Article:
More than a 100 years ago, an unprecedented and deadly pandemic swept the globe for a full year, infecting one-third of the world’s population and killing 50 million people. Often referred to as the Spanish flu, the 1918 influenza pandemic was caused by an H1N1 virus that originated from birds. With no vaccines or treatments available to tackle this scourge, the only way to stem the tide was to quarantine patients, isolate communities, use personal hygiene, disinfect facilities, and limit public gatherings. Today, as we face COVID-19 and practice social distancing and frequent hand-washing, we once again confront nature’s fury, seemingly caught unprepared for the onslaught of an enemy we can’t even see with our naked eyes. How will we cope?
I remain optimistic that we will not only cope but will prevail over the SARS-COV-2 virus. Why? Because today we have access to state-of-the-art tools and technologies to tackle COVID-19 disease. We have come a long way since 1918, making progress on multiple fronts, including in science and medicine, such as vaccines, diagnostics, treatments, in information technology, and in health information awareness, education, and public engagement. In 1918, we didn’t understand how viruses caused human diseases. We also lacked both the vaccines to prevent viral infections and the antivirals to treat them, and we had yet to discover antibiotics needed for follow-on bacterial infections like pneumonia. We didn’t have microscopes powerful enough to see viruses, nor did we know that all living organisms, including viruses, had genetic material.
Today, we face a totally novel virus, and, at this moment, we lack vaccines and antivirals to treat COVID-19 disease, but thanks to human innovations, we have the tools to tackle this crisis. We know our enemy—SARS-COV-2—and we have sequenced its genome, its genetic blueprint, published within just a few weeks after the virus first attacked China. The virus’ genetic information is available to scientists all over the world who are racing to find vaccines and potential treatments. We have state of the art vaccine platforms, genetic engineering methods, and interference technologies at our disposal to understand and blunt this virus. We have manufacturing capacity to make treatments or vaccines at scale to meet the needs of this world. It will take time, but we will get there.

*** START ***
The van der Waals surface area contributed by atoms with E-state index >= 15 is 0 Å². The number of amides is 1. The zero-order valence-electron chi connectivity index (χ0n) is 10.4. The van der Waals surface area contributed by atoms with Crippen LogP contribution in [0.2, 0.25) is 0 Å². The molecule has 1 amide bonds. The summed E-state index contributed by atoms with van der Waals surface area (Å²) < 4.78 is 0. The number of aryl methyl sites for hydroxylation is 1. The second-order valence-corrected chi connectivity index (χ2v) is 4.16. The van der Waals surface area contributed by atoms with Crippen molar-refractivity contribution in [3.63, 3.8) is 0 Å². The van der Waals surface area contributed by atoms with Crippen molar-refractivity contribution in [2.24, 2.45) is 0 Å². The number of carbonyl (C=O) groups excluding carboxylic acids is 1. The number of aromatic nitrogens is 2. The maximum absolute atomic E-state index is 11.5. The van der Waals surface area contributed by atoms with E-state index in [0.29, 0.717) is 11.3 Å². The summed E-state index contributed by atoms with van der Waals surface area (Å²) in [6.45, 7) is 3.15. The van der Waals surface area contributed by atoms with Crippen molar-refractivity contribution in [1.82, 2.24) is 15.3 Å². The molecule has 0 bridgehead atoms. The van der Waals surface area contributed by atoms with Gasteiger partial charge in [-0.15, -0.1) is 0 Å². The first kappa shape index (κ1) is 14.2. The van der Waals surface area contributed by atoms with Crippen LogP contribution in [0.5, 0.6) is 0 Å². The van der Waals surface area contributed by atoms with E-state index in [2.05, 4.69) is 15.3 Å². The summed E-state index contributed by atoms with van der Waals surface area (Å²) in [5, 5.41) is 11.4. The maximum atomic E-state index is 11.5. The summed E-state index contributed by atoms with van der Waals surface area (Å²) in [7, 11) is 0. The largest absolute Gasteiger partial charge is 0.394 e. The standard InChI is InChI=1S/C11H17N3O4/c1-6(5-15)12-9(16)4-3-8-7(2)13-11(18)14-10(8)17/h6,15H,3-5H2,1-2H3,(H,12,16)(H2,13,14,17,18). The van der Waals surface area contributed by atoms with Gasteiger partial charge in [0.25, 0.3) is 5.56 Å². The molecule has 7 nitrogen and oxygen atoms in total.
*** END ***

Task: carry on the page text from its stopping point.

Why do I believe this? Because we have faced many other scourges since 1918: Ebola, Zika, SARS, MeRs, and HIV. In all instances, science has prevailed to make these diseases more manageable. Take the story of HIV/AIDS, for instance. When a mystery illness first got into public awareness in the 1980s, fear in the community was rampant. As Robin Henig reported in The New York Timesin 1983, the research community was stymied in finding the cause of “the century’s most virulent epidemic.” Scientists and researchers in academic, hospital, and government labs knew little or nothing about the deadly disease. Dr. Abe M. Macher, an infectious disease specialist at the National Institutes of Health, says in Henig’s article, “When people discuss this syndrome at scientific meetings, it sounds like something out of ‘The Andromeda Strain.’”
Today, more than 36 years later, we know this disease as AIDS and its cause is the virus called Human Immunodeficiency Virus (HIV). We also know how the infection is acquired and have designed treatments to control the disease. We have come a long way thanks to advances in science and medicine, and to community-led activism. But it wasn’t easy. The story of HIV/AIDS is filled with countless chronicles of trials and tribulations, failures and successes, personal sacrifices, and ultimately the triumph of human spirit. Its heroes are the global community of scientists, doctors, patients, public health officials, activists and patients who work together to fight an unprecedented enemy.
As we work together as a world to tackle COVID-19 disease, let’s remember that we will can face fear, anxiety and loneliness, and will celebrate progress as we work together as a global community. It will take remarkable sacrifice, unexpected heroics, and extraordinary collaboration. But ultimately, science and the human spirit will triumph over SARS-COV-2!
Also read about Dr. Pooja Patel and her work on the frontlines of the pandemic.